Cylon: well look at the one red eye…its a cyclops.

    So you can see why I think the old gods are being dragooned as archetypal models to derive the core characters from…could be off base, but I think on to some part of the character creation process in Caprica.

    rwhegwood

    March 19, 2010 at 11:30 pm

    • Thank you for such a fascinating comment! I wondered about the Prometheus (the fire-thieving god) naming of Joseph as well, especially as another major character (the other avatar patriarch) employed fire endlessly to achieve his purpose. There is some form of a connection between forged between Joseph and Daniel there at the level of myth. Thanks again! (Natalie)

      themothchase

      March 20, 2010 at 12:18 pm

  6. Thanks. The Joseph/Daniel connection might end up echoing that of the biblical Joseph and Pharaoh. It may be reading too much into it…but with writers trying to be clever you never know…Daniel means God is my Judge. The God part of the name is “El” we see it in Hebrew names for God like Elohim and El-Shadai. It is an old semetic word which basically means “mighty one” and was used idiomatically for a bull (the golden calf of the children of Israel was likely in some respects an idolatrous rebus on the term El. We see it as a component of words like Bael (meaning husband/master/Lord) which is why it was chosen as the name/title of a number of Phoenician and babylonian gods. With respect to Caprica, Joseph Adama is a Tauran…a bull sign. He is also a lawyer…and I think according to BSG is eventually a judge. Go figure.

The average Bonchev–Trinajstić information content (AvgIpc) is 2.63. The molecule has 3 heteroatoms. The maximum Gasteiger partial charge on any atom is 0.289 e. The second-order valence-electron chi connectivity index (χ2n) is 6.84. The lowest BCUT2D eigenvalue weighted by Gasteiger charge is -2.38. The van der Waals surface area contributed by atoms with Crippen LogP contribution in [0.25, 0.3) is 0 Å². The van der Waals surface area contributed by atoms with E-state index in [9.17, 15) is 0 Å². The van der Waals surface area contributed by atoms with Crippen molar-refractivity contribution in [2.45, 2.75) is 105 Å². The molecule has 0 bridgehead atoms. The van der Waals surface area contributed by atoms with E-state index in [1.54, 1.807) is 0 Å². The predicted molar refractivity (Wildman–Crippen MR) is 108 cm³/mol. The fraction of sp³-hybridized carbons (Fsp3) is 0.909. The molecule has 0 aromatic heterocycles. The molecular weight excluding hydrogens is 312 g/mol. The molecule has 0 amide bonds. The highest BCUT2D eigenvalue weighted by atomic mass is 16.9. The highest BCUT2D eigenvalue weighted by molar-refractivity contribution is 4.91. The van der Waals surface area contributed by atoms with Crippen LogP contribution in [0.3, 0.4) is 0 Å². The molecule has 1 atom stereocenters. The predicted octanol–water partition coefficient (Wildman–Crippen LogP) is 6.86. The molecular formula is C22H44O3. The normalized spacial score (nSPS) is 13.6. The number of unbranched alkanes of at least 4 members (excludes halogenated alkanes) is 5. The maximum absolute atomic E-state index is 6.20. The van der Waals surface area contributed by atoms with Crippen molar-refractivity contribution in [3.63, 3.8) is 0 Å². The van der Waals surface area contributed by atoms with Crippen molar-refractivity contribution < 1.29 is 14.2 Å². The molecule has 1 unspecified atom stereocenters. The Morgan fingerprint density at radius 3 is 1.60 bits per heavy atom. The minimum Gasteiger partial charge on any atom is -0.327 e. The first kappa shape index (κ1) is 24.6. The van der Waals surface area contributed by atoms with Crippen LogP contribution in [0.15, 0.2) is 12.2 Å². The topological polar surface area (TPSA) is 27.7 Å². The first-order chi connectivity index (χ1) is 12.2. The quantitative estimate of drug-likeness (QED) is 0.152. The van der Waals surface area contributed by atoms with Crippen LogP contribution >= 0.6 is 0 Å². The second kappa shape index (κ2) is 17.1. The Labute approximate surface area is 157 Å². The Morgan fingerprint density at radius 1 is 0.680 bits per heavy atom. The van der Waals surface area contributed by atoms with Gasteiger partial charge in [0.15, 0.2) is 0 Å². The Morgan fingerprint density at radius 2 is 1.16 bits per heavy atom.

rwhegwood

    March 21, 2010 at 12:28 am

  7. Thanks for your excellent posts on Caprica. I had never watched a single show on Sy Fy until Caprica, and now I am hooked.

    I hope they bring the show back.

    Rod of Alexandria

    June 3, 2010 at 5:25 pm